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After 4 years Suncorp resolves 'bad bank' portfolio

by William Arnold | Jun 19, 2013

In 2009 Suncorp set up a ‘non-core’ or ‘bad bank’ to run off $18bn of loans that soured after the GFC due to “inappropriate risk settings”. After four years and more than $1bn in losses Suncorp announced last week the resolution of the non-core bank. This will involve:

(i) the portfolio sale of $1.6bn of corporate and property assets to Goldman Sachs at 60c in the dollar

(ii) a further $700m of run-off/sales during June/July 2013, and

(iii) a residual portfolio of $500m (~50% impaired) on which specific provisions have been increased to >50% with the majority expected to be settled over FY14.

Additional write-downs associated with the portfolio sale and significantly higher provisions on the remaining $500m book will see the group report an approximate $480m post-tax loss for the non-core bank 2H13.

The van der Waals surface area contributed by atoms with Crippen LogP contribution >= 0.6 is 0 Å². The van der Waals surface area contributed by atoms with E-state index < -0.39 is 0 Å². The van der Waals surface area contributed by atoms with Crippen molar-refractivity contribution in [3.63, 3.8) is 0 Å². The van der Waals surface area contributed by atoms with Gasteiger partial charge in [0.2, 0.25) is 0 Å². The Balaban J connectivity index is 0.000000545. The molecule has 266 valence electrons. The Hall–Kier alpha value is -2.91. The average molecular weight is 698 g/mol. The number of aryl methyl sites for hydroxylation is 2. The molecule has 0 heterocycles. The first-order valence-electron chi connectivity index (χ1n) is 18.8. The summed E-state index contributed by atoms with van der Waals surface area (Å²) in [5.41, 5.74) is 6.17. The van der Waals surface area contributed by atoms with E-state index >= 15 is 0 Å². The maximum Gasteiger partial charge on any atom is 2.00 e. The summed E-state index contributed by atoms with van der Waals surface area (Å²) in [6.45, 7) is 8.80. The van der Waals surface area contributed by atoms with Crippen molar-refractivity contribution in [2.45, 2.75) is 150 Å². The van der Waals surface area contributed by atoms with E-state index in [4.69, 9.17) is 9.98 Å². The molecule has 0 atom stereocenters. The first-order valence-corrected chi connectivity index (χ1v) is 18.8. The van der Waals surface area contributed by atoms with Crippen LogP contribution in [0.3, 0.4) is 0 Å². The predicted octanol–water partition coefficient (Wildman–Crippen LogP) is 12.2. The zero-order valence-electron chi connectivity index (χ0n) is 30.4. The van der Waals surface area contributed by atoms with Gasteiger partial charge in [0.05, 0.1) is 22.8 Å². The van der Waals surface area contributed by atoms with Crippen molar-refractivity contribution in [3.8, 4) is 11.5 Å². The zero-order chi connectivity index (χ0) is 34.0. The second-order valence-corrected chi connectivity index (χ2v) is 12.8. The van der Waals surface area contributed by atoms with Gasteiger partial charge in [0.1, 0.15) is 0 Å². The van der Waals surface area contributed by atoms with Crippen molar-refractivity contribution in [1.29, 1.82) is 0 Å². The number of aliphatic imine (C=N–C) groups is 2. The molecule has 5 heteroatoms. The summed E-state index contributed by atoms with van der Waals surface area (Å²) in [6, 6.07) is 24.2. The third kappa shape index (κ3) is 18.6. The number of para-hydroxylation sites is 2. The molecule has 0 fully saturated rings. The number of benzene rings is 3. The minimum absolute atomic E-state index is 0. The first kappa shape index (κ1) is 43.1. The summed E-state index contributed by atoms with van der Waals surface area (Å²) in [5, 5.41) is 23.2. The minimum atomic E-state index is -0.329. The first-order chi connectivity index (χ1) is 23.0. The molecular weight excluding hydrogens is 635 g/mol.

With $530m of capital in the non-core bank at December 2012 and this approximate $480m loss to be taken in 2H13, the resolution will see little capital extracted. The sale largely brings forward losses from the non-core bank, removing the overhang going forward.

S&P affirmed Suncorp-Metway’s ratings after the announcement. S&P said that a further reduction of non-core lending assets is within their expectations at the current rating level, and they believe that earnings streams will improve and at the same time become more stable and repeatable, underpinned mainly by lower-risk residential mortgage assets.

While domestic Suncorp securities look fully priced, there appears to be value offshore with GBP Suncorp Insurance Fund Lower Tier 2’s offering a rate comparative to roughly AUD 90day BBSW + 422bps. These securities are only available to wholesale investors.

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